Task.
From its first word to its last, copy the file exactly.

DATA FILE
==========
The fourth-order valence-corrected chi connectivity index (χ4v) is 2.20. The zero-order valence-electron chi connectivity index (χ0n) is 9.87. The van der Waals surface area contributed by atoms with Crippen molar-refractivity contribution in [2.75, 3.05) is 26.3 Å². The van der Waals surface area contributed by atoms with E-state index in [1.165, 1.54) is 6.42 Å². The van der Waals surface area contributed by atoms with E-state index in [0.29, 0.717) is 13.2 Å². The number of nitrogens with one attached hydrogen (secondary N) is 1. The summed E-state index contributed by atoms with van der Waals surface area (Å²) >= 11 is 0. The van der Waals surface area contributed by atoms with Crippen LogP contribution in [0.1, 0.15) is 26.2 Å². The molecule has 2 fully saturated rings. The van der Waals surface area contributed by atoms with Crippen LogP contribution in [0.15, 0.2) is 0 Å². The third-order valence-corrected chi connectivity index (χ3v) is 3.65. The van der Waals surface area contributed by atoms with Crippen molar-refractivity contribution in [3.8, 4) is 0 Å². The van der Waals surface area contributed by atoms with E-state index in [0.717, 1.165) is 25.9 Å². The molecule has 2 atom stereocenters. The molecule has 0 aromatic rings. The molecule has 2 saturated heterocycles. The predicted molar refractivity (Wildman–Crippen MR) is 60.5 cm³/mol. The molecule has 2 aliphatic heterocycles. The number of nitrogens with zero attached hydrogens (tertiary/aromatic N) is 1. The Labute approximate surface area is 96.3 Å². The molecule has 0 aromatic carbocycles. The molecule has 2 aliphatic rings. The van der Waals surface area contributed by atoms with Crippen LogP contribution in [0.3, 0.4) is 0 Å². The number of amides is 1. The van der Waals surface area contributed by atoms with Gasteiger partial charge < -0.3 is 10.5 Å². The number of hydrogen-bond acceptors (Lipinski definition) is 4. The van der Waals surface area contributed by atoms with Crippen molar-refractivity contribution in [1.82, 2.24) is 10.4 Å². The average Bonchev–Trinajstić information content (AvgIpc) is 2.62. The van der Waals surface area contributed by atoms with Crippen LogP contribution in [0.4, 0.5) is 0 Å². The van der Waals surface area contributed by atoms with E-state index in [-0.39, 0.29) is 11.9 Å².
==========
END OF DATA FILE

The fourth-order valence-corrected chi connectivity index (χ4v) is 2.20. The zero-order valence-electron chi connectivity index (χ0n) is 9.87. The van der Waals surface area contributed by atoms with Crippen molar-refractivity contribution in [2.75, 3.05) is 26.3 Å². The van der Waals surface area contributed by atoms with E-state index in [1.165, 1.54) is 6.42 Å². The van der Waals surface area contributed by atoms with E-state index in [0.29, 0.717) is 13.2 Å². The number of nitrogens with one attached hydrogen (secondary N) is 1. The summed E-state index contributed by atoms with van der Waals surface area (Å²) >= 11 is 0. The van der Waals surface area contributed by atoms with Crippen LogP contribution in [0.1, 0.15) is 26.2 Å². The molecule has 2 fully saturated rings. The van der Waals surface area contributed by atoms with Crippen LogP contribution in [0.15, 0.2) is 0 Å². The third-order valence-corrected chi connectivity index (χ3v) is 3.65. The van der Waals surface area contributed by atoms with Crippen molar-refractivity contribution in [3.8, 4) is 0 Å². The van der Waals surface area contributed by atoms with E-state index in [0.717, 1.165) is 25.9 Å². The molecule has 2 atom stereocenters. The molecule has 0 aromatic rings. The molecule has 2 saturated heterocycles. The predicted molar refractivity (Wildman–Crippen MR) is 60.5 cm³/mol. The molecule has 2 aliphatic heterocycles. The number of nitrogens with zero attached hydrogens (tertiary/aromatic N) is 1. The Labute approximate surface area is 96.3 Å². The molecule has 0 aromatic carbocycles. The molecule has 2 aliphatic rings. The van der Waals surface area contributed by atoms with Crippen LogP contribution in [0.3, 0.4) is 0 Å². The number of amides is 1. The van der Waals surface area contributed by atoms with Gasteiger partial charge < -0.3 is 10.5 Å². The number of hydrogen-bond acceptors (Lipinski definition) is 4. The van der Waals surface area contributed by atoms with Crippen molar-refractivity contribution in [1.82, 2.24) is 10.4 Å². The average Bonchev–Trinajstić information content (AvgIpc) is 2.62. The van der Waals surface area contributed by atoms with Crippen LogP contribution in [0.4, 0.5) is 0 Å². The van der Waals surface area contributed by atoms with E-state index in [-0.39, 0.29) is 11.9 Å².